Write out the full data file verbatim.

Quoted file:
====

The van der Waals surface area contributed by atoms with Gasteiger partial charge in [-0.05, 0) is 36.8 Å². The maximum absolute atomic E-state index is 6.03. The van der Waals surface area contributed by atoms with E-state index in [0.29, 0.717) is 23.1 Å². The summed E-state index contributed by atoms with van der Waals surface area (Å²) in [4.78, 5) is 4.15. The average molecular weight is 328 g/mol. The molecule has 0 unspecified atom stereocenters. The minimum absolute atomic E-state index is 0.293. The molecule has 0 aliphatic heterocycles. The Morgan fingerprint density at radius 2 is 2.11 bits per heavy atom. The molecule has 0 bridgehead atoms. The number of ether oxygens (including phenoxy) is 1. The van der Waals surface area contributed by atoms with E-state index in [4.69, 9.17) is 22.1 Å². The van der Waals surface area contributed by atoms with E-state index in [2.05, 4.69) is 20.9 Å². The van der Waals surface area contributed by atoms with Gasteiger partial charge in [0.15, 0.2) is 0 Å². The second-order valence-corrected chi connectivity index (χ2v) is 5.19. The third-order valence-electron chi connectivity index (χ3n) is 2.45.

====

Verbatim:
The van der Waals surface area contributed by atoms with Gasteiger partial charge in [-0.05, 0) is 36.8 Å². The maximum absolute atomic E-state index is 6.03. The van der Waals surface area contributed by atoms with E-state index in [0.29, 0.717) is 23.1 Å². The summed E-state index contributed by atoms with van der Waals surface area (Å²) in [4.78, 5) is 4.15. The average molecular weight is 328 g/mol. The molecule has 0 unspecified atom stereocenters. The minimum absolute atomic E-state index is 0.293. The molecule has 0 aliphatic heterocycles. The Morgan fingerprint density at radius 2 is 2.11 bits per heavy atom. The molecule has 0 bridgehead atoms. The number of ether oxygens (including phenoxy) is 1. The van der Waals surface area contributed by atoms with E-state index in [4.69, 9.17) is 22.1 Å². The van der Waals surface area contributed by atoms with E-state index in [2.05, 4.69) is 20.9 Å². The van der Waals surface area contributed by atoms with Gasteiger partial charge in [0.15, 0.2) is 0 Å². The second-order valence-corrected chi connectivity index (χ2v) is 5.19. The third-order valence-electron chi connectivity index (χ3n) is 2.45.